Extracellular Acidosis Increases Neuronal Cell Calcium By Activating Acid-Sensing Ion Channel 1a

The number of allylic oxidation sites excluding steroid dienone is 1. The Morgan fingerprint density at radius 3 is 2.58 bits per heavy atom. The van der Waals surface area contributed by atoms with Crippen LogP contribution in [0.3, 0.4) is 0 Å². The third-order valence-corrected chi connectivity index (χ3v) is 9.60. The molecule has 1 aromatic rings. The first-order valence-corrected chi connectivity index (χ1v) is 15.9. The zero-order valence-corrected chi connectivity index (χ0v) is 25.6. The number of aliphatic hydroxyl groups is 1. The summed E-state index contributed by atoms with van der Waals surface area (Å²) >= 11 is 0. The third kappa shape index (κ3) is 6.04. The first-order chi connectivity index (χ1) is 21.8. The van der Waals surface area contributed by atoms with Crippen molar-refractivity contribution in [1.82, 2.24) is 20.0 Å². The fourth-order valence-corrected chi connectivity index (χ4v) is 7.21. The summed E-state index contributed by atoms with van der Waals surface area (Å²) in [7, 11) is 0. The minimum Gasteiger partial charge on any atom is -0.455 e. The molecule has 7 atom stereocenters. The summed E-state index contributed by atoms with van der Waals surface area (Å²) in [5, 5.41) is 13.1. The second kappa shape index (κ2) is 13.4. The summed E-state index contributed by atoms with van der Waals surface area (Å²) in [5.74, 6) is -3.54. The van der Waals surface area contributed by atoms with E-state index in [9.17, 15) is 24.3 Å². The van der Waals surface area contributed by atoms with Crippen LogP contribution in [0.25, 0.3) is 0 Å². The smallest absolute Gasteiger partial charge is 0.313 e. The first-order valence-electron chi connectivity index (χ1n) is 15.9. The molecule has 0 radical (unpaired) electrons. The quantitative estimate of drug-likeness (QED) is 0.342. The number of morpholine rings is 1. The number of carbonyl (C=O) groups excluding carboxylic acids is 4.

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Acid-sensing ion channel (ASIC) 1a subunit is expressed in synapses of central neurons where it contributes to synaptic plasticity. However, whether these channels can conduct Ca2+ and thereby raise the cytosolic Ca2+ concentration, [Ca2+]c, and possibly alter neuronal physiology has been uncertain. We found that extracellular acidosis opened ASIC1a channels, which provided a pathway for Ca2+ entry and elevated [Ca2+]c in wild-type, but not ASIC1 -/-, hippocampal neurons. Acid application also raised [Ca 2+]c and evoked Ca2+ currents in heterologous cells expressing ASIC1a. Although ASIC2a is also expressed in central neurons, neither ASIC2a homomultimeric channels nor ASIC1a/2a heteromultimers showed H+-activated [Ca2+]c elevation or Ca 2+ currents. Because extracellular acidosis accompanying cerebral ischemia contributes to neuronal injury, we tested the effect of acidosis on cell death measured as lactate dehydrogenase release. Eliminating ASIC1a from neurons or treating ASIC1a-expressing cells with the ASIC blocker amiloride attenuated acidosis-induced cell injury. These results indicate that ASIC1a provides a non-voltage-gated pathway for Ca2+ to enter neurons. Thus, it may provide a target for modulation of [Ca2+]c.



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